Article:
California does not count methane leaks from idle wells

California claims to know how much greenhouse gas enters the air from its borders. It’s the law: California limits climate pollution and every year the limits get stricter.

The state has also been a major oil and gas producer for more than a century, and the authorities are well aware that around 35,000 old, inactive oil and gas wells perforate the landscape.

Still, officials with the agency responsible for regulating greenhouse gas emissions say they don’t include methane leaking from these idle wells in their inventory of the state’s emissions.

Ira Leifer, a scientist at the University of California at Santa Barbara, said the lack of data on emissions flowing or seeping out of idle wells calls into question the state’s ability to meet its ambitious goal of achieving carbon neutrality by 2045.

Residents and environmentalists from across the state have raised concerns about the possibility of leaking idle or abandoned wells for years, but concerns were heightened in May and June when 21 idle wells were discovered to be leaking methane in or near two Bakersfield neighborhoods. They say the leaking wells are “an urgent public health problem” because when a well leaks methane, other gases often escape as well.

Leifer said these “ridealong” gases were his biggest concern for the wells.

“These other gases have significant health effects,” Leifer said, but we know even less about their amounts than we do about methane.

In July, residents living in the communities closest to the leaking wells protested at the California Geologic Management Division’s field offices, calling for better oversight.

“It’s clear they are willing to ignore this public health crisis. Our communities are done waiting. CalGEM needs to do its job,” Cesar Aguirre, a community organizer with the Central California Environmental Justice Network, said in a statement.

Robert Howarth, a methane researcher at Cornell University, agreed with Leifer that the amount of methane emissions from leaking wells is not well known, and that it is not a major source of emissions compared to methane emissions from the entire oil and gas industry.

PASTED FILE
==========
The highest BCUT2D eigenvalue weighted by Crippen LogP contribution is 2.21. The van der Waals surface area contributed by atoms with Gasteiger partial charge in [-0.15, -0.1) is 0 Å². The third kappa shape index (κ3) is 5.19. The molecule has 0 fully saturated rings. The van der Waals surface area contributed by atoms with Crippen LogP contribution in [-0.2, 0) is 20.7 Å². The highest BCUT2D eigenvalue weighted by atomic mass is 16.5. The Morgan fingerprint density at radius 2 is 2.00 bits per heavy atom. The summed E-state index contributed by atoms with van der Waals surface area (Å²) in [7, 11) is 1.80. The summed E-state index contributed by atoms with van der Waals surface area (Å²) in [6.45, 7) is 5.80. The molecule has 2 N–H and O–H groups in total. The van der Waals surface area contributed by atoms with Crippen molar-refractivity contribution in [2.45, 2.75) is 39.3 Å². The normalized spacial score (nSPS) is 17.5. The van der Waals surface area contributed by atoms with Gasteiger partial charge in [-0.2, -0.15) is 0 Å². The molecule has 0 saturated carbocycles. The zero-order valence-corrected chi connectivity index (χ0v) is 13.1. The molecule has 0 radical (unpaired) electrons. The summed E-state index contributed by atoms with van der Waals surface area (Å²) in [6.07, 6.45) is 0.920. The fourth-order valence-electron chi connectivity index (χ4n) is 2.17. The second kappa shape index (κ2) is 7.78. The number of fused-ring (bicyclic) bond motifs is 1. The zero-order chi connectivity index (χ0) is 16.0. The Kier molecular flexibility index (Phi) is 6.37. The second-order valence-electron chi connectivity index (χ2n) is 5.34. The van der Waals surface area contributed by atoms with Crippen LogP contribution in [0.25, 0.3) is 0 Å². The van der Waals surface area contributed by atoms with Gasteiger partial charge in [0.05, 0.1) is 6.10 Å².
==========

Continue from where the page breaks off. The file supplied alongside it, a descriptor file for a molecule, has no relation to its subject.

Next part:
Still, he said, “it adds something very obvious, and we shouldn’t allow that to happen.”

A tonne of methane is 83 times worse for the climate than a tonne of carbon dioxide, compared over twenty years.

A 2020 study said emissions from idle wells are “more significant” than from plugged wells in California, but recommended more data collection on idle wells at the major oil and gas fields across the state.

Robert Jackson, a Stanford University climate scientist and co-author of that study, said they found high emissions from some of the vacant wells they measured in the study.

To get a better idea of ​​how much methane is leaking, the state of California is investing in projects on the ground and in the air. David Clegern, a CARB spokesman, said the agency is starting a project to measure emissions from a sample of properly and improperly abandoned wells to estimate statewide emissions from them.

And in June, California Governor Gavin Newsom signed a budget that includes participation in a global effort to cut emissions called the Methane Accountability Project. The state will spend $100 million to use satellites to track large methane leaks to help the state identify sources of the gas and cap leaks.

A lot of research has already been done to find out how much methane comes from oil and gas plants. A nature study from 2019 found that 26% of the state’s methane emissions come from oil and gas. A new investigation by the Associated Press found that methane is surging from oil and gas equipment in the Permian Basin of Texas and companies that report it.

Howarth said that while methane from idle oil and gas wells is not a major source of pollution, it should be a priority not just in California, but nationwide, to help the country meet its climate pledges.

“Methane disappears pretty quickly in the atmosphere,” he said, “so cutting emissions is really one of the easiest ways we have to slow global warming and meet that Paris goal.”

A new Senate proposal would provide hundreds of millions of dollars to plug wells and reduce pollution from them, especially in hard-hit communities.


Follow Drew Costley on Twitter: @drewcostley.


The Associated Press Health and Science Department receives support from the Howard Hughes Medical Institute’s Department of Science Education. AP is solely responsible for all content.

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